Being With Those in Deep Grief

Let the Candles Speak

by Patricia McKernon Runkle

Slip off your needs
and set them by the door.

Enter barefoot
this darkened chapel

hollowed by loss
hallowed by sorrow

its gray stone walls
and floor.

You, congregation
of one

are here to listen
not to sing.

Kneel in the back pew.
Make no sound,

let the candles

(From The Path to Kindness: Poems of Connection & JoyStorey Publishing, 2022.)

Editor, James Crew, writes, ‘Patricia McKernon Runkle’s simple words call us to be as present as possible with another person, to recognize the sanctity of this space we share with someone who has recently endured a loss of any kind. She asks us to see the “hollowing” of grief as a “hallowing” as well, deserving of reverence. With its shorter lines and many pauses, the poem makes us feel as if we too are entering the “darkened chapel,” step by slow step, toward the person who needs us, and she reminds us, most importantly, that we are “here to listen not to sing.” When sitting with another who’s in mourning, we might think it’s our job to try and fix things for them, to make the other person feel better. Yet often what we most need from a companion on the journey is their deep presence, their willingness to enter that place of mystery, confusion, and pain with us. That’s the greatest gift we can give to another during a trying time, and it’s essential to point out that Runkle’s poem also works in another way: we can just as easily take her advice when we meet ourselves in the depths of loss. At that time too, all we can do is listen deeply to the self and its needs, leaving all expectations for outcome or a quick recovery at the door.”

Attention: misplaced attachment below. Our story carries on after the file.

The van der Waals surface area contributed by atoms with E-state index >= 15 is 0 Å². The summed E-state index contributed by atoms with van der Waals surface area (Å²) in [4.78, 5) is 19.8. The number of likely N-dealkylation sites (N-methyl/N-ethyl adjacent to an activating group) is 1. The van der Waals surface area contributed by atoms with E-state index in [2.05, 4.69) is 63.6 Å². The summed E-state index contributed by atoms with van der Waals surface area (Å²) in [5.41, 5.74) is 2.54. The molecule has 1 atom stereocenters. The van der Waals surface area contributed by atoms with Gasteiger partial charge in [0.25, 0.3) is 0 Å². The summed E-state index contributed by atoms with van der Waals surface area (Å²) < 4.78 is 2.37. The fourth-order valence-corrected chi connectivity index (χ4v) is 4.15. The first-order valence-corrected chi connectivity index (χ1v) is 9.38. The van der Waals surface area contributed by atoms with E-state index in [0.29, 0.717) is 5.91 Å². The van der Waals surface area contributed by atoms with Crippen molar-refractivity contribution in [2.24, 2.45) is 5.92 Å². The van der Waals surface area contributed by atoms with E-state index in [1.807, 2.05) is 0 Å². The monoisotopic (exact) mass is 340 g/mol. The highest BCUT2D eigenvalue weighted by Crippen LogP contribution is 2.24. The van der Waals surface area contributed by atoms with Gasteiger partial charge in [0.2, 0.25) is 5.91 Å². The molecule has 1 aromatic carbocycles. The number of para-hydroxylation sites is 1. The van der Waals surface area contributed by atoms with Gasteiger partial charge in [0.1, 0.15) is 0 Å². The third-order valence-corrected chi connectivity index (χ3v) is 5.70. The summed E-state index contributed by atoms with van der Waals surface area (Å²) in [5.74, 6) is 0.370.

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1 year ago

Thank you Wendy. I have just been told by a friend that she has less than 6 mths to live. This helps when numbness drowns out both words and feelings.

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Let the Candles Speak